Creating register is very different than VHDL/Verilog.
In Spinal, you don’t have process/always blocks. Registers are explicitly defined at the declaration.
This difference against traditional event driven HDL has a big impact :
  • You can assign registers and wires in the same scope, you don’t have to split your code between process/always blocks

  • It make things much more flexible (see Functions )

The way how clock and reset wire are managed are explained in the Clock domain chapter.


There is 4 ways to Instantiate a register :



Reg(type : Data)

Register of the given type

RegInit(resetValue : Data)

Register loaded with the given resetValue when a reset occur

RegNext(nextValue : Data)

Register that sample the given nextValue each cycle

RegNextWhen(nextValue : Data, cond : Bool)

Register that sample the given nextValue when a condition occurs

There is some usage examples :

//UInt register of 4 bits
val reg1 = Reg(UInt(4 bit))

//Register that sample toto each cycle
val reg2 = RegNext(reg1 + 1)

//UInt register of 4 bits initialized with 0 when the reset occur
val reg3 = RegInit(U"0000")
reg3 := reg2
when(reg2 === 5){
  reg3 := 0xF

//Register toto when cond is True
val reg4 = RegNextWhen(reg3,cond)

The code above will infer the following logic :



The reg3 example show how you can assign the value of a RegInit register. But this it’s also right to use the same syntax for all others (Reg,RegNext,RegNextWhen).
As for combinatorial assignments, the rule is ‘Last assignment win’, but if no assignment is done, the register keep its value.

Also, RegNext is an abstraction which is build over the Reg syntax. The two followings sequances of code are strictly equivalents :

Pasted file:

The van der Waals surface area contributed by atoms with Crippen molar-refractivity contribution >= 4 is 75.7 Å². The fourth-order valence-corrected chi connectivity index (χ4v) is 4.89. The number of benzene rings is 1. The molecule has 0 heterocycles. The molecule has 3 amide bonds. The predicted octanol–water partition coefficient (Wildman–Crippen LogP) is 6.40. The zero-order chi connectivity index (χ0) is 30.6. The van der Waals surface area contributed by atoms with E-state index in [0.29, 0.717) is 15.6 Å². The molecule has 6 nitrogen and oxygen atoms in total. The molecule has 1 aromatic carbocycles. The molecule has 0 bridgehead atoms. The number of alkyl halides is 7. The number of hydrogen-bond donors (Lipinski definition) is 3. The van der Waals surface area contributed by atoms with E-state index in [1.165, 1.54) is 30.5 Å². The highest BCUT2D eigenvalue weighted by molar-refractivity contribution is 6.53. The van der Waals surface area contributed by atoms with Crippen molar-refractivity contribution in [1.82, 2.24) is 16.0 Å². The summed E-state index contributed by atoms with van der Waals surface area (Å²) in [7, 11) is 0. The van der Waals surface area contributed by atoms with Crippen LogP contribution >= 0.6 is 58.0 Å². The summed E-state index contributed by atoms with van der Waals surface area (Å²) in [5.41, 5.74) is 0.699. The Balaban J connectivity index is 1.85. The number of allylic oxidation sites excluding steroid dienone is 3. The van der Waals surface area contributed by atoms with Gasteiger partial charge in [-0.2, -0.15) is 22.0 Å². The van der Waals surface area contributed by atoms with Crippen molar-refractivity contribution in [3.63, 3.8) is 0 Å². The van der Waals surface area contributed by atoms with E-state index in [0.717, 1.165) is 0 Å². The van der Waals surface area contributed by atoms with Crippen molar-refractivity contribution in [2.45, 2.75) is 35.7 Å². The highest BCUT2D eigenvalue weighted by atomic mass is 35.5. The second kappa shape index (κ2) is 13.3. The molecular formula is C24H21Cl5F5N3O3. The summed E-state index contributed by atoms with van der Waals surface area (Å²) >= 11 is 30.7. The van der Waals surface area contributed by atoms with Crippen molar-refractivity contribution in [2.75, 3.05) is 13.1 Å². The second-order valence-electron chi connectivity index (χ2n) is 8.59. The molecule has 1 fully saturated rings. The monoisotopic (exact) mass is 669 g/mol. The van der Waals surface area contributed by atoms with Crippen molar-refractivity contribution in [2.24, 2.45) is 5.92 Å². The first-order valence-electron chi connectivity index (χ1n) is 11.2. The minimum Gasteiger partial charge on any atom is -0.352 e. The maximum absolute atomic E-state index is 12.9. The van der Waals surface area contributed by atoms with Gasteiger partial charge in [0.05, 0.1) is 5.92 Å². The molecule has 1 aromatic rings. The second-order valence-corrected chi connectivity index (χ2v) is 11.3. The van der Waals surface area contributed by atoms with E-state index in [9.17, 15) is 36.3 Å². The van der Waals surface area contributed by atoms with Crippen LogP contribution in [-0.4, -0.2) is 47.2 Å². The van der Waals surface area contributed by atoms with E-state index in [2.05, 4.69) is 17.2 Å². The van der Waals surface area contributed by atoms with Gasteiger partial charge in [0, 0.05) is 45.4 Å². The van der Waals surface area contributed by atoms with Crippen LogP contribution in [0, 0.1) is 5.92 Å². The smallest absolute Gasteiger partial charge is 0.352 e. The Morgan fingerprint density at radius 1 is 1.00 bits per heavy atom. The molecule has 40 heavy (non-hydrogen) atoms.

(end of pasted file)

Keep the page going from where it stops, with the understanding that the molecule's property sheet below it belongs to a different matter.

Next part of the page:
//Standard way
val something = Bool
val value = Reg(Bool)
value := something

//Short way
val something = Bool
val value = RegNext(something)

Reset value

In addition of the RegInit(value : Data) syntax which directly create the register with a reset logic, you can also set the reset value by calling the init(value : Data) function on the register.

//UInt register of 4 bits initialized with 0 when the reset occur
val reg1 = Reg(UInt(4 bit)) init(0)

If you have a Bundle register, you can use the init function on each elements of that Bundle.

case class ValidRGB() extends Bundle{
  val valid = Bool
  val r,g,b = UInt(8 bits)

val reg = Reg(ValidRGB())
reg.valid init(False)  //Only the valid of that register bundle will have an reset value.

Initialization value for simulation purposes

For register that doesn’t need a reset value in RTL, but need an initialization value for simulation (avoid x-propagation), you can ask for an initialization random value by calling the randBoot() function.

// UInt register of 4 bits initialized with a random value
val reg1 = Reg(UInt(4 bit)) randBoot()